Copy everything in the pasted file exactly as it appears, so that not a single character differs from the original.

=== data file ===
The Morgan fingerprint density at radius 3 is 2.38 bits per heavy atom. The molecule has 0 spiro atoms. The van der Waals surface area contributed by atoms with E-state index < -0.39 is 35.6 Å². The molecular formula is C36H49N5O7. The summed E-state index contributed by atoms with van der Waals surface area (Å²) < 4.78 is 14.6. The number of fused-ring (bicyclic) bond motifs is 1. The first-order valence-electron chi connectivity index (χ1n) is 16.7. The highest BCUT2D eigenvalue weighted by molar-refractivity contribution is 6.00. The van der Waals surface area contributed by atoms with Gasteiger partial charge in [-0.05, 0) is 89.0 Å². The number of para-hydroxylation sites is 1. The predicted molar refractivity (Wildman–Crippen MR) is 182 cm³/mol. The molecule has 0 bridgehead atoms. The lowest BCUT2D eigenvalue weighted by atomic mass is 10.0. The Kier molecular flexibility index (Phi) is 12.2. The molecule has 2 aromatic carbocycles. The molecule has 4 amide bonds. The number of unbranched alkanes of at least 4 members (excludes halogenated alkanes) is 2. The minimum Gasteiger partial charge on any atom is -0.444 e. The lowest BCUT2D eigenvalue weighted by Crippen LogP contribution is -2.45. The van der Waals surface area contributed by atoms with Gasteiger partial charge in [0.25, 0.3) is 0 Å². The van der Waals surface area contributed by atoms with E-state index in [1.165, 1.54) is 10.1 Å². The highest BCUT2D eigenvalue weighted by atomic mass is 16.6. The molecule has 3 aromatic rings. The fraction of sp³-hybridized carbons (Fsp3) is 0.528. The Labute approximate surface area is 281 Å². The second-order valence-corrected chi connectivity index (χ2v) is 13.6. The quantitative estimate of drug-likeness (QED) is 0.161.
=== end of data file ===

The Morgan fingerprint density at radius 3 is 2.38 bits per heavy atom. The molecule has 0 spiro atoms. The van der Waals surface area contributed by atoms with E-state index < -0.39 is 35.6 Å². The molecular formula is C36H49N5O7. The summed E-state index contributed by atoms with van der Waals surface area (Å²) < 4.78 is 14.6. The number of fused-ring (bicyclic) bond motifs is 1. The first-order valence-electron chi connectivity index (χ1n) is 16.7. The highest BCUT2D eigenvalue weighted by molar-refractivity contribution is 6.00. The van der Waals surface area contributed by atoms with Gasteiger partial charge in [-0.05, 0) is 89.0 Å². The number of para-hydroxylation sites is 1. The predicted molar refractivity (Wildman–Crippen MR) is 182 cm³/mol. The molecule has 0 bridgehead atoms. The lowest BCUT2D eigenvalue weighted by atomic mass is 10.0. The Kier molecular flexibility index (Phi) is 12.2. The molecule has 2 aromatic carbocycles. The molecule has 4 amide bonds. The number of unbranched alkanes of at least 4 members (excludes halogenated alkanes) is 2. The minimum Gasteiger partial charge on any atom is -0.444 e. The lowest BCUT2D eigenvalue weighted by Crippen LogP contribution is -2.45. The van der Waals surface area contributed by atoms with Gasteiger partial charge in [0.25, 0.3) is 0 Å². The van der Waals surface area contributed by atoms with E-state index in [1.165, 1.54) is 10.1 Å². The highest BCUT2D eigenvalue weighted by atomic mass is 16.6. The molecule has 3 aromatic rings. The fraction of sp³-hybridized carbons (Fsp3) is 0.528. The Labute approximate surface area is 281 Å². The second-order valence-corrected chi connectivity index (χ2v) is 13.6. The quantitative estimate of drug-likeness (QED) is 0.161.